Debt Collection Process in South Africa. Know your rights.

Step 1 Courtesy Call

After receipt of initial instructions, one of our attorneys will contact the debtor and explain that they have been formally handed over to attorneys. We clarify that it is a courtesy call and that, should they pay immediately, they will not be liable for legal costs. However, should they fail to make payment, we will hold them accountable for legal costs.

If the debtor cannot pay the amount in one instalment, we request that they sign an Acknowledgement of Debt. This document sets out exactly when the debtor is to make payment. If the debtor does not make payment in terms of the AOD, we proceed with legal action.

Benefits of an AOD includes:

  1. The debtor acknowledges to be indebted and confirms that he does not have any valid defence;
  2. The debtor agrees to be liable for legal costs on an attorney-client scale, which is a higher scale as provided for in the act;
  3. The debtor chooses the address on the AOD as his domicilium address. This means that that the sheriff can affix the summons to the door of the residence. This is very helpful when the debtor might have moved or refused to open for the sheriff.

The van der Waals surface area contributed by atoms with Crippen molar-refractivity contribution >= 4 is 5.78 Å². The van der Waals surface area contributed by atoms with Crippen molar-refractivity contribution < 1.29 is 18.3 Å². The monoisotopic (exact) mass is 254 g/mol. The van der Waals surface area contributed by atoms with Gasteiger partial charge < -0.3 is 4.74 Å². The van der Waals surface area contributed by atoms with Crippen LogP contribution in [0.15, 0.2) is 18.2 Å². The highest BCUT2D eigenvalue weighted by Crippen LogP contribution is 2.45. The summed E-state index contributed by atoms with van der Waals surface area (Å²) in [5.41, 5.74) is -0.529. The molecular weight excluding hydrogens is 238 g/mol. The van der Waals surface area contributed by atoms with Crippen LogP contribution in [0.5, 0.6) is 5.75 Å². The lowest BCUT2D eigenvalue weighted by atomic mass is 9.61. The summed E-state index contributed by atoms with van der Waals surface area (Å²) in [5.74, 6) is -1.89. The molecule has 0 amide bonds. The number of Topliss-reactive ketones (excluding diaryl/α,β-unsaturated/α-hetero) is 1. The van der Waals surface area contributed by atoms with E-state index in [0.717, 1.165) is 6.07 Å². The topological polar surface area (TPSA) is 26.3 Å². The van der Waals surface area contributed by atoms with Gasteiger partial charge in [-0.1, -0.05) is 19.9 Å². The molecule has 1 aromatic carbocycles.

4. The debtor agrees to the jurisdiction of the Magistrate’s Court as opposed to the High Court, limiting legal fees;
  5. The debtor also renounces the benefits of the legal exceptions such as “excussion”, “division”, “cession of action”, “non causa debiti”, “no value received”, “revision of accounts” and “de duobus vel pluribus reis debendi”.

Step 2 Letter of Demand

Should the debtor fail to make payment as verbally agreed, we send a letter of demand. In terms of the Act, you are allowed to add interest from the date on which the letter of demand is sent.

Step 3 Summons

If the debtor still fails to pay, we proceed with summons against them. The sheriff will serve the summons on the debtor, whereafter they have 10 days to respond on whether they intend to defend the matter. If they fail to serve a notice of intention to defend within 10 days, we will apply for judgment.

Step 4 Execution

Upon receipt of judgement, we will issue a warrant of execution against the debtor’s property. The sheriff will go to the debtor’s premises and attach his movable property.

If the movable property is insufficient to cover the debt, we proceed with a Section 65 financial enquiry. The debtor is called to court to give reasons why the debt cannot be paid. The court can make an order that the employer deduct an amount from the debtor’s salary (emoluments attachment order) and pay it towards his debt. If the debtor has money in a saving or investment account, we can also attach same.

If the aforementioned is still not enough to satisfy the debt, we can proceed with an application to sell the debtor’s immovable property.